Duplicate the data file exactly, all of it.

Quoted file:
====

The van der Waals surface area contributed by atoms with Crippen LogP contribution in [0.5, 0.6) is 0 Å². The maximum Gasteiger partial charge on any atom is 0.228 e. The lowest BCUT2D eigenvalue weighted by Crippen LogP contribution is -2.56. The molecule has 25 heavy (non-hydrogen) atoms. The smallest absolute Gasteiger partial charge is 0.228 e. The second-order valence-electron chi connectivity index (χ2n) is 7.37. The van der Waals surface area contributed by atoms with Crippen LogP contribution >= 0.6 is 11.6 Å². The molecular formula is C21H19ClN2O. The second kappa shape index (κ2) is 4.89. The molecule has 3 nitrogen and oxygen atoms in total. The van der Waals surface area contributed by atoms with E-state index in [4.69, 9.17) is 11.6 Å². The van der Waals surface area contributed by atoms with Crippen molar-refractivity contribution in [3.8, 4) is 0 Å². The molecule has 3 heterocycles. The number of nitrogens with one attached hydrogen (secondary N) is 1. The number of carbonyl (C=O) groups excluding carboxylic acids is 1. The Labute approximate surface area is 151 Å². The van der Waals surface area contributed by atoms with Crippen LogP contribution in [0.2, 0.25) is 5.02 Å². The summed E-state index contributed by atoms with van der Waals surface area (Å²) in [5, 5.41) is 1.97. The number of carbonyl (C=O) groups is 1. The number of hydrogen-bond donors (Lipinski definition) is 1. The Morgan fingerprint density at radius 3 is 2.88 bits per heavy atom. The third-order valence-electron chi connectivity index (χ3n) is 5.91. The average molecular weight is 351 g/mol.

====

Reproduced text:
The van der Waals surface area contributed by atoms with Crippen LogP contribution in [0.5, 0.6) is 0 Å². The maximum Gasteiger partial charge on any atom is 0.228 e. The lowest BCUT2D eigenvalue weighted by Crippen LogP contribution is -2.56. The molecule has 25 heavy (non-hydrogen) atoms. The smallest absolute Gasteiger partial charge is 0.228 e. The second-order valence-electron chi connectivity index (χ2n) is 7.37. The van der Waals surface area contributed by atoms with Crippen LogP contribution >= 0.6 is 11.6 Å². The molecular formula is C21H19ClN2O. The second kappa shape index (κ2) is 4.89. The molecule has 3 nitrogen and oxygen atoms in total. The van der Waals surface area contributed by atoms with E-state index in [4.69, 9.17) is 11.6 Å². The van der Waals surface area contributed by atoms with Crippen molar-refractivity contribution in [3.8, 4) is 0 Å². The molecule has 3 heterocycles. The number of nitrogens with one attached hydrogen (secondary N) is 1. The number of carbonyl (C=O) groups excluding carboxylic acids is 1. The Labute approximate surface area is 151 Å². The van der Waals surface area contributed by atoms with Crippen LogP contribution in [0.2, 0.25) is 5.02 Å². The summed E-state index contributed by atoms with van der Waals surface area (Å²) in [5, 5.41) is 1.97. The number of carbonyl (C=O) groups is 1. The number of hydrogen-bond donors (Lipinski definition) is 1. The Morgan fingerprint density at radius 3 is 2.88 bits per heavy atom. The third-order valence-electron chi connectivity index (χ3n) is 5.91. The average molecular weight is 351 g/mol.